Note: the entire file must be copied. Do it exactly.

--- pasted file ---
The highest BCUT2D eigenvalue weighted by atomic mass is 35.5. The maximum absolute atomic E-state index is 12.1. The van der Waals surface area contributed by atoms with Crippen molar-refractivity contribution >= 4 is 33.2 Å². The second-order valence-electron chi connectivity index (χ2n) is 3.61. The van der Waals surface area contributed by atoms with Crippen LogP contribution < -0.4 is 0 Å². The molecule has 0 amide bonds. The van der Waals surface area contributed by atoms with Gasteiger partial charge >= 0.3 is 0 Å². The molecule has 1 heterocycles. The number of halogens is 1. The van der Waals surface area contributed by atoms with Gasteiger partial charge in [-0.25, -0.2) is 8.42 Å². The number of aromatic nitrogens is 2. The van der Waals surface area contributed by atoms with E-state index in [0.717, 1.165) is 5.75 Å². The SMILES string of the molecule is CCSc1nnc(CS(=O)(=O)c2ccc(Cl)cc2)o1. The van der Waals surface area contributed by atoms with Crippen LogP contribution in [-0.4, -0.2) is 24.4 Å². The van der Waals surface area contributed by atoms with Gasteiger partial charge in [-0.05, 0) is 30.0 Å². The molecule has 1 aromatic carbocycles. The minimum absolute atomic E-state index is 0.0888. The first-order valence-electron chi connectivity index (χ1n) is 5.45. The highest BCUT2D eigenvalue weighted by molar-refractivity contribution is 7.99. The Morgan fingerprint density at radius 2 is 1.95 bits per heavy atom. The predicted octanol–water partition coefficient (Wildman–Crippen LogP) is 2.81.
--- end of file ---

The highest BCUT2D eigenvalue weighted by atomic mass is 35.5. The maximum absolute atomic E-state index is 12.1. The van der Waals surface area contributed by atoms with Crippen molar-refractivity contribution >= 4 is 33.2 Å². The second-order valence-electron chi connectivity index (χ2n) is 3.61. The van der Waals surface area contributed by atoms with Crippen LogP contribution < -0.4 is 0 Å². The molecule has 0 amide bonds. The van der Waals surface area contributed by atoms with Gasteiger partial charge >= 0.3 is 0 Å². The molecule has 1 heterocycles. The number of halogens is 1. The van der Waals surface area contributed by atoms with Gasteiger partial charge in [-0.25, -0.2) is 8.42 Å². The number of aromatic nitrogens is 2. The van der Waals surface area contributed by atoms with E-state index in [0.717, 1.165) is 5.75 Å². The SMILES string of the molecule is CCSc1nnc(CS(=O)(=O)c2ccc(Cl)cc2)o1. The van der Waals surface area contributed by atoms with Crippen LogP contribution in [-0.4, -0.2) is 24.4 Å². The van der Waals surface area contributed by atoms with Gasteiger partial charge in [-0.05, 0) is 30.0 Å². The molecule has 1 aromatic carbocycles. The minimum absolute atomic E-state index is 0.0888. The first-order valence-electron chi connectivity index (χ1n) is 5.45. The highest BCUT2D eigenvalue weighted by molar-refractivity contribution is 7.99. The Morgan fingerprint density at radius 2 is 1.95 bits per heavy atom. The predicted octanol–water partition coefficient (Wildman–Crippen LogP) is 2.81.